Refusing to keep quiet despite all the threats
THE 14-YEAR-OLD Pakistani schoolgirl campaigner shot by the Taliban had defied threats for years, believing the good work she was doing for her community was her best protection, according to her father.
Malala Yousufzai’s father, Ziauddin Yousufzai, who ran a girls’ school, said his daughter had wanted to go into politics. He said that of all the things he loved about her, it was her fairness – her democratic ideals – that he loved the most.
Malala shot to fame at the age of 11 when she wrote a blog under a pen name for the BBC about living under the rule of the Pakistani Taliban.
Her home is in the Swat valley, a one-time tourist spot infiltrated by militants from Afghan border bases more than five years ago.
The militants, led by a firebrand young preacher, took over her valley through a mixture of violence, intimidation and the failure of the authorities to stand up to them.
Even after the military finally went into action with an offensive in 2009 that swept most of the militants from the valley, it remained a dangerous place.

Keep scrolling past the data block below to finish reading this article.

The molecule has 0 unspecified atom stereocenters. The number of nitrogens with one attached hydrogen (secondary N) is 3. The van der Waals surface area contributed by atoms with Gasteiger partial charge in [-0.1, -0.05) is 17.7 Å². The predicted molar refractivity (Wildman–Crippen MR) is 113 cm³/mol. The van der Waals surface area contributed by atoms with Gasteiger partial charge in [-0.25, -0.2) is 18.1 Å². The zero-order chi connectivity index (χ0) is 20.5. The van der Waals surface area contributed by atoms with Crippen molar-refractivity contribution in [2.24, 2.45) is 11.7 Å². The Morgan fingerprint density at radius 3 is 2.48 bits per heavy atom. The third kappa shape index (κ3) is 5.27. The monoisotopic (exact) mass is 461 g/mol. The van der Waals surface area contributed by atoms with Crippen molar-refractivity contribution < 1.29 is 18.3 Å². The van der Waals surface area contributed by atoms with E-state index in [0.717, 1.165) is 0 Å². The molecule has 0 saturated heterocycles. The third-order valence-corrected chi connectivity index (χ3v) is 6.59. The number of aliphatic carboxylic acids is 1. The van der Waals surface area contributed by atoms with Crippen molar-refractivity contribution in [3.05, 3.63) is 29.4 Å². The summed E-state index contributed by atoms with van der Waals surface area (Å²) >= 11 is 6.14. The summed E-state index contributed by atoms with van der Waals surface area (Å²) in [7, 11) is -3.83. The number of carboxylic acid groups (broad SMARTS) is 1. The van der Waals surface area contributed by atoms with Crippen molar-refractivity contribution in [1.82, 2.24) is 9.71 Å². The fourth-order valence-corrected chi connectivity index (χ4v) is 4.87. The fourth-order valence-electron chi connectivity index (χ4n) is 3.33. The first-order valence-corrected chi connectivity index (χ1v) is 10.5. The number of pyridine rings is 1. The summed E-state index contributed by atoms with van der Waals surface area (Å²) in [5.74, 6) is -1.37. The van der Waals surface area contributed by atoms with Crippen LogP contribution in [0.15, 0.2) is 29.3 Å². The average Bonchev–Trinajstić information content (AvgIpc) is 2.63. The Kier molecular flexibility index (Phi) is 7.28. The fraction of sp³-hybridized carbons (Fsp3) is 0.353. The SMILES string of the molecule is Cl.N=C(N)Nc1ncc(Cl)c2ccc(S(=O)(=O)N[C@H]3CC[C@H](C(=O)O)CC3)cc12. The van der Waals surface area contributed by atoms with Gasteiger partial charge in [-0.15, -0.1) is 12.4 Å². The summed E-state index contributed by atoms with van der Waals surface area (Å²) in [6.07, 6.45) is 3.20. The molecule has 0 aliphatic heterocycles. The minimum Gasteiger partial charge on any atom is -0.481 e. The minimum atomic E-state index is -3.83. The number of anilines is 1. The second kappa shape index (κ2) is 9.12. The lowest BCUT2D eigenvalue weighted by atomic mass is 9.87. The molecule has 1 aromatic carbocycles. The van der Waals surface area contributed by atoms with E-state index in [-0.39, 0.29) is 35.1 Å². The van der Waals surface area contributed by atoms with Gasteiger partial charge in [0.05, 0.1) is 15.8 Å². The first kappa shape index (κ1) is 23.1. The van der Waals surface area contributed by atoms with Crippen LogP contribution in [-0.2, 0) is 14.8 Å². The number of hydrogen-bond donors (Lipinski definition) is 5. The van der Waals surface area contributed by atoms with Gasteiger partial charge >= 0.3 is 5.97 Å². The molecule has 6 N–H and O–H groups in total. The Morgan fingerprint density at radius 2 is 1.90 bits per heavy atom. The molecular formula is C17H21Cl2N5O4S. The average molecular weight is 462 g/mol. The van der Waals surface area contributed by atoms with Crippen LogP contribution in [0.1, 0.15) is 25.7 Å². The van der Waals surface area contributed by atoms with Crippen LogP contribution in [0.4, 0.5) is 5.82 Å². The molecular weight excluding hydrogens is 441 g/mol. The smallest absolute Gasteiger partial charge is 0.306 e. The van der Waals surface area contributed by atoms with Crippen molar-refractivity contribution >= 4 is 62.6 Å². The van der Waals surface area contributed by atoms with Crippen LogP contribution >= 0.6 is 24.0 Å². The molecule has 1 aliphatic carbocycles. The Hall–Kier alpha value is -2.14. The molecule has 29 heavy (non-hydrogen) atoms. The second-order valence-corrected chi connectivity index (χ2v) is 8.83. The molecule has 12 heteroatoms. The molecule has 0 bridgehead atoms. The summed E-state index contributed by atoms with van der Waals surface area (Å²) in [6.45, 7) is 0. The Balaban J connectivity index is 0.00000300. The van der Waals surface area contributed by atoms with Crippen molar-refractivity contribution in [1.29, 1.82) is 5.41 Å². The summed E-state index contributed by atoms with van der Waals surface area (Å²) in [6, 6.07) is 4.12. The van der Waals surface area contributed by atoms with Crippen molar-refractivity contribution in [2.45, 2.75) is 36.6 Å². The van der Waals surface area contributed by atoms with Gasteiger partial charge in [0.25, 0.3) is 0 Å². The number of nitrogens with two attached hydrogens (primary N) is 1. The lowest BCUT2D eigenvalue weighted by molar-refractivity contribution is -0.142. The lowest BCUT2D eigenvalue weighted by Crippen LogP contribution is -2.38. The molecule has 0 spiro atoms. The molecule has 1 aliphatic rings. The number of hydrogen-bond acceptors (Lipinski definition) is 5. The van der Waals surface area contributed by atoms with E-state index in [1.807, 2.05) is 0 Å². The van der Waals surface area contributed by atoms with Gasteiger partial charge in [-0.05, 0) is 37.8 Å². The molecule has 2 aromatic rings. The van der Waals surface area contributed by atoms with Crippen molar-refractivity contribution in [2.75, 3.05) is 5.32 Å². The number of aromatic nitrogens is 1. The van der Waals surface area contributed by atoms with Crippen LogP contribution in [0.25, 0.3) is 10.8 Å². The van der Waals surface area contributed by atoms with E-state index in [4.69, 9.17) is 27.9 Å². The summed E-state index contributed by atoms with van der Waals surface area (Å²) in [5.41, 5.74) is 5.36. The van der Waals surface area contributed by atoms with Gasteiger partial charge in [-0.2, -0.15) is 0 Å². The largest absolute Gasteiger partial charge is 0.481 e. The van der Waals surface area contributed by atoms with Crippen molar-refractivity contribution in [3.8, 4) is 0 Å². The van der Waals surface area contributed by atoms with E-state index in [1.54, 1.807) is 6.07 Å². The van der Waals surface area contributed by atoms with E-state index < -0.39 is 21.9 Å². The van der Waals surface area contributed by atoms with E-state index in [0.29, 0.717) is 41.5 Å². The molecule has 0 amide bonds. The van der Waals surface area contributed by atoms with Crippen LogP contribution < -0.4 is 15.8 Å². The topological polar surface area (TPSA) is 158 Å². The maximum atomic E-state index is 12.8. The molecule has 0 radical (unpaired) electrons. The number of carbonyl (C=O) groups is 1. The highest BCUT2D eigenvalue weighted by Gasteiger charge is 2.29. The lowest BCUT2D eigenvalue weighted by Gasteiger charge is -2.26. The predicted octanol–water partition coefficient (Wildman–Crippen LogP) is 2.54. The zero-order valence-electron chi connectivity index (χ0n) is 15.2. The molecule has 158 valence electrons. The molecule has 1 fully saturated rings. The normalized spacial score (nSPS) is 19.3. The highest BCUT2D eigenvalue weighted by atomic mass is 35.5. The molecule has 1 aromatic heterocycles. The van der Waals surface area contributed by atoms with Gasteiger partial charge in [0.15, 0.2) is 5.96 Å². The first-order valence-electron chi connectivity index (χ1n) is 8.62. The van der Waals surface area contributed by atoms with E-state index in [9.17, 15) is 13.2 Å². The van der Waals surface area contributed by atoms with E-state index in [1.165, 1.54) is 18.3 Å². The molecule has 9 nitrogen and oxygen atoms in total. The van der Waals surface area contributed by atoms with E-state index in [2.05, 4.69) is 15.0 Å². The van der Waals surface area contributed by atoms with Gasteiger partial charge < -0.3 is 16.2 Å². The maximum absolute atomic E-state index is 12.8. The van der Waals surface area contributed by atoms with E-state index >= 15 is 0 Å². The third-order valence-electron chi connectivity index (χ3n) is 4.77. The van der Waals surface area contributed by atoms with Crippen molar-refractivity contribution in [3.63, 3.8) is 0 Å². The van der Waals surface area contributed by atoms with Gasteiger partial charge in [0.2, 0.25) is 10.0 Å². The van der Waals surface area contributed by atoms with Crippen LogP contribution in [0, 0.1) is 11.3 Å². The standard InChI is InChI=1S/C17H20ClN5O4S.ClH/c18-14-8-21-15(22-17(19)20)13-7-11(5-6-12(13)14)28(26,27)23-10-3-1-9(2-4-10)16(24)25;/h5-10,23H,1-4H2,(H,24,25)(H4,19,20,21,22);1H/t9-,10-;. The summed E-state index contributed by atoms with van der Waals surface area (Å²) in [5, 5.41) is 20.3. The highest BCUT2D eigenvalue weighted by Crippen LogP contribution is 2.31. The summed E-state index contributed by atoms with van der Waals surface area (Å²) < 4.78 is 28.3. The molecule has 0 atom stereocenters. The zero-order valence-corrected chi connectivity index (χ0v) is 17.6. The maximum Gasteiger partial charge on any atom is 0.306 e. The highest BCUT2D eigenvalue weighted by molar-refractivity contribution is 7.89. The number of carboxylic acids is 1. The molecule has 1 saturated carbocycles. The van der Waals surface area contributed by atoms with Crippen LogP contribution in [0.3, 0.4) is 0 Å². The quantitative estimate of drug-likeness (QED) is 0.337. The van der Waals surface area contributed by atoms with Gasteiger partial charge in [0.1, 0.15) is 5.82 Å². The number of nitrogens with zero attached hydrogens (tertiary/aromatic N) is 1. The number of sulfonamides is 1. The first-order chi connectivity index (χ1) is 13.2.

Malala didn’t keep quiet. She campaigned for education for girls and later received Pakistan’s highest civilian prize. Her prominence came at a cost.
“We were being threatened. A couple of times, letters were thrown in our house, that Malala should stop doing what she is doing or the outcome will be very bad,” her father, sounding drained and despondent, said by telephone.
But despite the threats, he had turned down offers of protection from the security forces.
“We stayed away from that because she is a young female. The tradition here does not allow a female to have men close by.”
Malala had spent many nights awake because of gunfire, and had been forced to flee her home with her two younger brothers, walking past the headless bodies of those who had defied the Taliban.
Her parents also wanted her to have some chance of a normal childhood, her father said. Security in Swat had improved after the army had pushed back the Taliban in 2009.
“We did not want her to be carrying her school books surrounded by bodyguards. She would not have been able to receive education freely,” he
“I never imagined that this could happen because Malala is a young innocent girl. Whenever there were threats, relatives and friends would tell Malala to take care but Malala was never fearful. She would frequently say, ‘I am satisfied. I am doing good work for my people so nobody can do anything to me’.”
Recently, Malala had started
to organise a fund to make sure poor girls could go to school,
said Ahmed Shah, a family
friend and chairman of the Swat Private Schools Association.
He said the Taliban even printed threats against her in the newspaper. – (Reuters)